Even after more than a decade spent coaching and encouraging brands to invest and explore digital methodology, I still see the value in traditional communications. 

The kicker? It all comes down to a brand's unique industry, target audience and other key differentiators.

So when the InvoiceBerry team asked for traditional marketing methods that are still effective, I was glad to share a few of my own. Check out my tips, as well as ideas from 14 other experts on their blog


Want to stay updated on the latest social media features? I'm launching a new training product soon. Gain early access here

5 Non-Marketing Podcasts for Creative Souls

My current work routine entails driving to San Antonio twice a week to fulfill an adjunct faculty role at Palo Alto College. The campus and the students keep me both energized and creative in my various pursuits in business and academia.

Logistically, the 80 mile drive - or 160 miles each day - could be a strain on my productivity as a communications consultant who has her hands in more than one creative project.

But I see my travel time as a learning opportunity, much like Laura Vanderkam's concept of "car schooling." During my lengthy drives, I digest multiple podcasts on various topics: marketing, entrepreneurship, story-telling, and so forth.

Lately, I've been particularly engaged by podcasts outside my normal industry of interest. Here are my top five favorites:

1. S-Town: Part murder mystery and part treasure hunt, S-Town explores the unique landscape of a rural Alabama town, within the context of a heartbreaking story. This podcast made me think about how people much different from me see politics, global issues and even morality. I inhaled this narrative in two days.

2. Women of the Hour: Lena Dunham's podcast highlights women who are making their mark on the world in a variety of ways. I love that this show refuses to exist within normal feminist tropes. As host, Lena chooses to seek out many stories not currently told in popular culture. It's now in its second season and can be easily enjoyed by all gender identities.

3.  Sword and Scale: A dear friend shared this podcast with me, and I've been obsessed ever sense. Claiming "the worst monsters are real," Sword and Scale delves deep into true crime stories, from current news headlines to those confined to history books and horrific memories. It's NOT for the light of heart and might keep you up at night.

4.  Distraction with Dr. Ned Hallowell: Dr. Hallowell is the foremost expert on ADD and ADHD, as well as the author of several best-selling books on managing to focus in a modern world. His podcast discusses everything from how meditation can help people of all ages to dealing with our fast-pace reality.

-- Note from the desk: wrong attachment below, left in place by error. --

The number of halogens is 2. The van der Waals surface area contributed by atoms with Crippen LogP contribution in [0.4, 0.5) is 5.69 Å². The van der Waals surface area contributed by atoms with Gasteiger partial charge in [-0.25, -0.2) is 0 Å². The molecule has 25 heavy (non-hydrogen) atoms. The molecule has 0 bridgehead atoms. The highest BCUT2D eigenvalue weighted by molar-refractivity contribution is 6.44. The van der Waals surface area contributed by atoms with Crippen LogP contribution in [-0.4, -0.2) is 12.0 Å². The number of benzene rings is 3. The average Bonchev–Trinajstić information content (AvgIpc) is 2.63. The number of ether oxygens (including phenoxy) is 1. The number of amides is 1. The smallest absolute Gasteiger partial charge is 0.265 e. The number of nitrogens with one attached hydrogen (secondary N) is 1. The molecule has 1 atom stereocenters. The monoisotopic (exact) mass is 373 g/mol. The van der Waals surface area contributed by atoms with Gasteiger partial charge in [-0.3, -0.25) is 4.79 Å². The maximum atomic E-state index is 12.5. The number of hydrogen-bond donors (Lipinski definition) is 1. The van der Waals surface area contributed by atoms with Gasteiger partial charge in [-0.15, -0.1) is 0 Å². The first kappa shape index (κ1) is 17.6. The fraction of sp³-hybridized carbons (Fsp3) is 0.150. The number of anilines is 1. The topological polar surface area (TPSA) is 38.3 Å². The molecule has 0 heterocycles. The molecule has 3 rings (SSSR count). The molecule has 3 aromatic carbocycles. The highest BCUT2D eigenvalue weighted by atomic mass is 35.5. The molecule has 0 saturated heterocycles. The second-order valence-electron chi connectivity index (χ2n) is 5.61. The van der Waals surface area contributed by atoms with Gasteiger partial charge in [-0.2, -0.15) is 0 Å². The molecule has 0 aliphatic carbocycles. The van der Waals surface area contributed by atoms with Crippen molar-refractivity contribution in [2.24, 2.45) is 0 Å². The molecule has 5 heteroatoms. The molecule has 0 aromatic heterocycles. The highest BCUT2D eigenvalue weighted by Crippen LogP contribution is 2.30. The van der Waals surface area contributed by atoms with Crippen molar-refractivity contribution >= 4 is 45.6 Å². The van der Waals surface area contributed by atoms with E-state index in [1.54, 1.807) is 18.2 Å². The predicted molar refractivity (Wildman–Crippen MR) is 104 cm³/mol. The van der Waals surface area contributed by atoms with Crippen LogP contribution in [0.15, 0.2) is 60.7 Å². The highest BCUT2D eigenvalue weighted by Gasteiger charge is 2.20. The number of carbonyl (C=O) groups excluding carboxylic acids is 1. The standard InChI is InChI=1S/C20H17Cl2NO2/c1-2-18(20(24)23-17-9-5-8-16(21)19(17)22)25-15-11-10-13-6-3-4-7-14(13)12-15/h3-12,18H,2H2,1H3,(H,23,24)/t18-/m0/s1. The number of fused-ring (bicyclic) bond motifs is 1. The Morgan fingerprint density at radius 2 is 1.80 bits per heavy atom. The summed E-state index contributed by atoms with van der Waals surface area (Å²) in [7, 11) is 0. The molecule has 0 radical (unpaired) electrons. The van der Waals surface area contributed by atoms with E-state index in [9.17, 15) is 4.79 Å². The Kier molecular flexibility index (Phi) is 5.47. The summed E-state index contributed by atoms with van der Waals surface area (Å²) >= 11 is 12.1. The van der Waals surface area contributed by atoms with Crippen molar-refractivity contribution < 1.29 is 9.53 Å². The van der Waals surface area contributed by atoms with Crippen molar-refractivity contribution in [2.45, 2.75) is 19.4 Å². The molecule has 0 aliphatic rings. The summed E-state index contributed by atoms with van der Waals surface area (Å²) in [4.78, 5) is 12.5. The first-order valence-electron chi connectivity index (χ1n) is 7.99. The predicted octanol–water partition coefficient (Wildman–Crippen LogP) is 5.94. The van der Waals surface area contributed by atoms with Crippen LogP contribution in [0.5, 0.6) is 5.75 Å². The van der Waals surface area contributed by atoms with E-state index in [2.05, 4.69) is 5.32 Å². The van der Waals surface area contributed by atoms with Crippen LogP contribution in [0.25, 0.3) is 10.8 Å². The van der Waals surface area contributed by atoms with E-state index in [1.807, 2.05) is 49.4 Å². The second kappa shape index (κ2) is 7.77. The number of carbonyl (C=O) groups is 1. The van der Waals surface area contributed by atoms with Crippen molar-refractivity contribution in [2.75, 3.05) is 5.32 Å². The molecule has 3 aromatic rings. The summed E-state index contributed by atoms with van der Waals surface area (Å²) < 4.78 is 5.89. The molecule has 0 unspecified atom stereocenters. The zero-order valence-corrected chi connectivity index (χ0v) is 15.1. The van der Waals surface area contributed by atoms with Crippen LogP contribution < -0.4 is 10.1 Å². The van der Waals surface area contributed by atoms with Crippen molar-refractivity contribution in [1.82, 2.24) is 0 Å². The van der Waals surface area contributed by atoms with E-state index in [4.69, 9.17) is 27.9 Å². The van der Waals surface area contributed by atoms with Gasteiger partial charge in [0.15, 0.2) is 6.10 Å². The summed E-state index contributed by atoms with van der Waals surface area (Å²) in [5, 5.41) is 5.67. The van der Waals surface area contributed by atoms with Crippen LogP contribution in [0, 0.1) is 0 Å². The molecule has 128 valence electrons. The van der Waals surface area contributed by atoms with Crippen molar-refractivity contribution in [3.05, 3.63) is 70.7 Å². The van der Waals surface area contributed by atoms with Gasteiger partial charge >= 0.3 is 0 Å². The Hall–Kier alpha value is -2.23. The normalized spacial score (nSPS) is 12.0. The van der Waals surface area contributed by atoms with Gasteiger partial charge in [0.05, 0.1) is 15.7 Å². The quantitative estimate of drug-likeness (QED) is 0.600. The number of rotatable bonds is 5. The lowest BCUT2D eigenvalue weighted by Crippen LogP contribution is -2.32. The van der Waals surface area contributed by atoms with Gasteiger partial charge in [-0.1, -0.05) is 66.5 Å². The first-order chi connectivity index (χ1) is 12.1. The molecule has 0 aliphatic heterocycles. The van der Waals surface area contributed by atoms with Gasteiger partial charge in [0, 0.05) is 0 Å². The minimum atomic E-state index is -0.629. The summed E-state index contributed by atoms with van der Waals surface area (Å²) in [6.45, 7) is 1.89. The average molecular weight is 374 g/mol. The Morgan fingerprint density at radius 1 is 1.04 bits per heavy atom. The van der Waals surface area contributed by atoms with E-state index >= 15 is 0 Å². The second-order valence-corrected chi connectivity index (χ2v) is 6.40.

5.  The Happy Hour with Jamie Ivey: I came to Jamie Ivey by way of Jen Hatmaker, and I've loved her weekly (and sometimes bi-weekly) episodes ever since. Jamie reflects true, authentic passion for women in all stages of life. In each episode, Jamie interviews a female speaker, author, business owner, or industry leader about their world. As a women in business who has her hand in multiple projects at once, I love learning from Jamie's guests each week.

Now I'd love to hear from you. What are your favorite non-business podcasts on rotation? Share with me here or on Twitter.


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Do law firms need digital marketing?

I've had the privilege of working with several dozen law firms over the course of my career. From corporate law to personal injury attorneys, most legal industry clients have a similar question at the beginning of our relationship:

Do I really need digital marketing? 

It's a fair question. After all, legal firm clients typically won't sign a retainer agreement due to a Facebook post or set of tweets. Legal retainer agreements require time, expertise and a personal relationship. I get it. But here's a question I ask prospective clients in the legal industry:

How do you currently gain new clients?

Most of the time, the response is: "Our reputation and through referrals."

Absolutely. To which I reply:

What if we could double the power of your reputation and referrals?

Digital marketing for law firms isn't primarily about gaining new clients. Its focus should be finessing an already stellar reputation through quality content, dynamic announcements and sophisticated industry monitoring. 

If you're an attorney or work for a law firm, let's chat. I'd be glad to send over my top three digital marketing tips for legal firms - free of charge.

Until next time,